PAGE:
Jewish People across the world celebrate Purim

Jewish people are celebrating the festival of Purim with food, fancy dress and wine

Hanna Yusuf@han_ysf
Sunday 12 March 2017 23:50
Ultra-Orthodox Jewish men wearing costumes dance on a street in the central Israeli city of Bnei Brak
Ultra-Orthodox Jewish men wearing costumes dance on a street in the central Israeli city of Bnei Brak

Jewish people around the world are marking the holy festival of Purim today by donating to the less fortunate, exchanging gifts and drinking alcohol.

The holiday, which is a day of feasting and rejoicing, commemorates Mordecai and Esther, two of the main characters in the Book of Esther in the Hebrew Bible, who saved the Jewish people from being massacred some 2,500 years ago.

According to the text, Haman, an adviser to King Xerxes I, tried to convince the king to massacre all of the Jews in the Persian empire after Mordecai, who occupied a senior position in court, refused to bow to the king.

Mordecai alerted Xerxes' wife, Queen Esther, who was also Jewish, to the murderous plot, and the king hanged Haman on gallows Haman had himself ordered to be built in anticipation of Mordecai's execution.

In addition to extra prayers, Jewish households and communities eat a celebratory meal, recite the Book of Esther, and dress up in fancy dress and masks. Drinking wine and other alcoholic beverages is also one of the main customs.

Joel Salmon, 22, an active member of the Jewish community in London, told The Independent: “The drinking and dressing up is the most visible bit, which makes it a really fun holiday.”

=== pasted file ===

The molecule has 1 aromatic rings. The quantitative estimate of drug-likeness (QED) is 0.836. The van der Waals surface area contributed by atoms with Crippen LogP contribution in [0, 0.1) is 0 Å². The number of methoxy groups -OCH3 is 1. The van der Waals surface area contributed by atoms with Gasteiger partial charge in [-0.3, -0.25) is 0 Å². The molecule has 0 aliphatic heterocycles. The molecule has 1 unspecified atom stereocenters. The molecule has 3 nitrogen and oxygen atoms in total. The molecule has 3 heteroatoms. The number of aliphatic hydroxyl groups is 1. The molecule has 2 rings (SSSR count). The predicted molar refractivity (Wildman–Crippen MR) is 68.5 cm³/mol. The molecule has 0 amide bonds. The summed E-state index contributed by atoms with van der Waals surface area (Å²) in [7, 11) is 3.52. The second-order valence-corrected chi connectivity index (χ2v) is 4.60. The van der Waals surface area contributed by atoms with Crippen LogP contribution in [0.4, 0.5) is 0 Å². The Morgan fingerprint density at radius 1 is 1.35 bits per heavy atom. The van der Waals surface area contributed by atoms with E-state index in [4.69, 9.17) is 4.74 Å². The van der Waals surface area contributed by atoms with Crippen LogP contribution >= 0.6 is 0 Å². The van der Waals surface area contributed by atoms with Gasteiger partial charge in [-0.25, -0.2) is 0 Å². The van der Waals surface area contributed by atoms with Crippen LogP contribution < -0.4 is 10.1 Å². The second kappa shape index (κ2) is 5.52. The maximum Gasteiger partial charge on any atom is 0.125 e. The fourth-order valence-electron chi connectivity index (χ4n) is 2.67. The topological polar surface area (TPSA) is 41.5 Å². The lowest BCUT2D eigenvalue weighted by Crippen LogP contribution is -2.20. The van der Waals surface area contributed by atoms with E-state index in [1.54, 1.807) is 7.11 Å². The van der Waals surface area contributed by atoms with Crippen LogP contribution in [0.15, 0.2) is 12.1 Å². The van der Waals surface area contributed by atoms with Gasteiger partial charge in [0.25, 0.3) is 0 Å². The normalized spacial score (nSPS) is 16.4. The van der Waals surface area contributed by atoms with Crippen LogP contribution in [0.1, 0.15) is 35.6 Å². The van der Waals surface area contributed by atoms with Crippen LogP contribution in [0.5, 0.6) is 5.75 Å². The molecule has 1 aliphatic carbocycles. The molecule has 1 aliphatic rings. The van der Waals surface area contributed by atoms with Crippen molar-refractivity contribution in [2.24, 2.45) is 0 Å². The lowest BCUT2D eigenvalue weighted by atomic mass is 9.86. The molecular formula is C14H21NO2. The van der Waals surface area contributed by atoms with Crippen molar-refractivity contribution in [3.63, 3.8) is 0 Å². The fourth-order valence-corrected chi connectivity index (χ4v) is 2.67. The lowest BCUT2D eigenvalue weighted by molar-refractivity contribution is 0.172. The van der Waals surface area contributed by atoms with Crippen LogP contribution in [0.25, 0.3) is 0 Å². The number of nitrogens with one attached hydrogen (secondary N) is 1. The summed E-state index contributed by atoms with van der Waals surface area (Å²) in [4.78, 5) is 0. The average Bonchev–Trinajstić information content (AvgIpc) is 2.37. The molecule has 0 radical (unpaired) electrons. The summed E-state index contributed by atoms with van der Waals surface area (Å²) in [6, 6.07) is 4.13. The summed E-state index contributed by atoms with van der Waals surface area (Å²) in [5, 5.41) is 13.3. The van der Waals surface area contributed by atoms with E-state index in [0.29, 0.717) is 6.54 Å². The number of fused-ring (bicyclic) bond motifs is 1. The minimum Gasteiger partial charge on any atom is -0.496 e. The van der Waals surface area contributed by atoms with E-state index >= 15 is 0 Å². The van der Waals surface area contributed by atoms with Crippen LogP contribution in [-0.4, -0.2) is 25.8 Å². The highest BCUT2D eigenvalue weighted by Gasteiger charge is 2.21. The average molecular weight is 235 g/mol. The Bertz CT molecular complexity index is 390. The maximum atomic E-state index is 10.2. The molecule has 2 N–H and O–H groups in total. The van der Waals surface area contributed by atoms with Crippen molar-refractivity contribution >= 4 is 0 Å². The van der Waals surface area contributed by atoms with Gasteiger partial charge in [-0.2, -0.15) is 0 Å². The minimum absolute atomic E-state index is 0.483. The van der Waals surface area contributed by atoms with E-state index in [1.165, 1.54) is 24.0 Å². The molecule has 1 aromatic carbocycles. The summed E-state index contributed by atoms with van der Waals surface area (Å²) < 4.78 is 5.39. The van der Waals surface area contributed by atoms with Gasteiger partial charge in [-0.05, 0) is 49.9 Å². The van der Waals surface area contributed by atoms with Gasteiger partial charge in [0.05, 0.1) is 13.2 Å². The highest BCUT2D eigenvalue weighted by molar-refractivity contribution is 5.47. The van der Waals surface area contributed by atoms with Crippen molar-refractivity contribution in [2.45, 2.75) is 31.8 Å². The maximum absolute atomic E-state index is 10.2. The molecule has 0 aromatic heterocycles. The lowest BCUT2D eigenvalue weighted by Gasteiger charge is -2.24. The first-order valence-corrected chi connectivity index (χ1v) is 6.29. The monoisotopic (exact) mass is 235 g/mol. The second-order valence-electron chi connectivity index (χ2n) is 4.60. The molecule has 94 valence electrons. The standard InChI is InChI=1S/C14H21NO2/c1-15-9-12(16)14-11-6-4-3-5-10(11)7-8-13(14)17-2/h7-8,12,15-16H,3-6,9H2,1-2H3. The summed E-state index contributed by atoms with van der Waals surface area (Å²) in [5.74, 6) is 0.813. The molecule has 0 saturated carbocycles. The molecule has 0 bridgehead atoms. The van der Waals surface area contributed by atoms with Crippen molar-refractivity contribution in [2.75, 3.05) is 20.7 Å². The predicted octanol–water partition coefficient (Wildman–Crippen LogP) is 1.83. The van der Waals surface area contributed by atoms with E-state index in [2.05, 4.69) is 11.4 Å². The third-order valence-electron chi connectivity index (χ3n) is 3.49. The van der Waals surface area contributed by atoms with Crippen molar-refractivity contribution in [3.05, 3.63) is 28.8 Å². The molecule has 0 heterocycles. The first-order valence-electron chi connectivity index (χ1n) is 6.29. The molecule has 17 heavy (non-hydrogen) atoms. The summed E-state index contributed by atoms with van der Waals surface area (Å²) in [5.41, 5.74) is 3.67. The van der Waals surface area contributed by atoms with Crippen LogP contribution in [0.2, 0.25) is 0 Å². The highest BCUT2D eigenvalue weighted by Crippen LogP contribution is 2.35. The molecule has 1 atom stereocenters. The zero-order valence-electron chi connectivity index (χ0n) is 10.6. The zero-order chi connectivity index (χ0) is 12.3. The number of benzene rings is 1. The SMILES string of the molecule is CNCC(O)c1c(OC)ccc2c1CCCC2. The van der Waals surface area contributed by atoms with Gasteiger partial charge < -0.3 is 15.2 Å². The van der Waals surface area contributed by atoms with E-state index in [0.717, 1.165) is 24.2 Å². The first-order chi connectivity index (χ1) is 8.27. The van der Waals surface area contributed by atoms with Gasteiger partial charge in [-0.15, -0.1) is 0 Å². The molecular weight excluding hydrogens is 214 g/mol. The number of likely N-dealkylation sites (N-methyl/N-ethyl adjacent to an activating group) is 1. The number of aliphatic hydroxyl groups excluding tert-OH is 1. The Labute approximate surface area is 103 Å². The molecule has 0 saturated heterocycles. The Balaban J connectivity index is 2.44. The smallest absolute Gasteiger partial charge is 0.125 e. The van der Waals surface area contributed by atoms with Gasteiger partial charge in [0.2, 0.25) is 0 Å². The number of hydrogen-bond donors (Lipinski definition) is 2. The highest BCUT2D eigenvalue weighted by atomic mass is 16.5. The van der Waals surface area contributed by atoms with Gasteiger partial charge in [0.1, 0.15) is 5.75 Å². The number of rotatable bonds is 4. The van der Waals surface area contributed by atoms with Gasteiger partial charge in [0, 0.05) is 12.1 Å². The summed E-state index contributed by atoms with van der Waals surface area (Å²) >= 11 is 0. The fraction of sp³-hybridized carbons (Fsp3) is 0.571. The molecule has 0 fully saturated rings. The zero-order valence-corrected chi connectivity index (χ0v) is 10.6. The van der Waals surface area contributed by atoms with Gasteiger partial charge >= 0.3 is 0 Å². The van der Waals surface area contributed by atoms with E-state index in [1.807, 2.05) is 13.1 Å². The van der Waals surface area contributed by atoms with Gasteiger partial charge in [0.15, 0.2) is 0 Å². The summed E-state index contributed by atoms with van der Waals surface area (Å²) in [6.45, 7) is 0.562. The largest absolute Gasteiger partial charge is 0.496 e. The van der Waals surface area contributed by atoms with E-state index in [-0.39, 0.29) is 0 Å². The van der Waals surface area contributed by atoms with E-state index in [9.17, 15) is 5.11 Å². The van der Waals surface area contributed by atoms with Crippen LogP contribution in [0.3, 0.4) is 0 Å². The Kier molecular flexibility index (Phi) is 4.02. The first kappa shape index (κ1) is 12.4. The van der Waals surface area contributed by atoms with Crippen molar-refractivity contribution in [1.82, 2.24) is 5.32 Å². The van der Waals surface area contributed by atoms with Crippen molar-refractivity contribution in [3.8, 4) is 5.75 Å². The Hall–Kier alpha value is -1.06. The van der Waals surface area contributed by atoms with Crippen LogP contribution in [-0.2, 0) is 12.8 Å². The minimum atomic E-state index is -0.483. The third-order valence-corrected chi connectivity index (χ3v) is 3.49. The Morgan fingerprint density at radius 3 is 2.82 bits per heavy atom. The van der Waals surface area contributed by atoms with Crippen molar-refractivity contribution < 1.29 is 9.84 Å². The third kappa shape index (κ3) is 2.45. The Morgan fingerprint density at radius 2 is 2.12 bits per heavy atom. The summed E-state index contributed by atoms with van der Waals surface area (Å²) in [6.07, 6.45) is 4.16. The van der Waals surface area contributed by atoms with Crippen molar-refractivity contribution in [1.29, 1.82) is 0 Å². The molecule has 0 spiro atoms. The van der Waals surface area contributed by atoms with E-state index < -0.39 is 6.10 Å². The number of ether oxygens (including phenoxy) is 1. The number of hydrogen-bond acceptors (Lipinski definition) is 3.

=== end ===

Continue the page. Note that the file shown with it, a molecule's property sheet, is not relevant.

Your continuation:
On the evening before Purim, Jewish people fast, but then feast on traditional treats, such as the triangular-shaped pastry called Hamantaschen (Haman's ears), during the festival.

During the festivities children often dress up as their favourite characters.

Mr Salmon, said: “My brother went to his [Jewish] school as Pablo Escobar- and spent a month growing the moustache specially!”

For Jewish people celebrating the festival in the Persian tradition, the holiday is also a time for serious reflection.

According to Mehri Niknam, the director of the Joseph Interfaith Foundation – a non-profit organisation that advocates dialogue between Jewish and Muslim communities – the festival is more about remembering Esther’s courage. She said: “If Esther had not been such a brave woman, I would not be here today.”

Even though Ms Niknam did not partake in fancy dress, she did mark the day of celebration: “We read the book of Esther and went for a picnic”, she said. “It’s an enjoyable time, we celebrated the fact that we survived and that the Jewish people were not wiped from the Persian Empire.”

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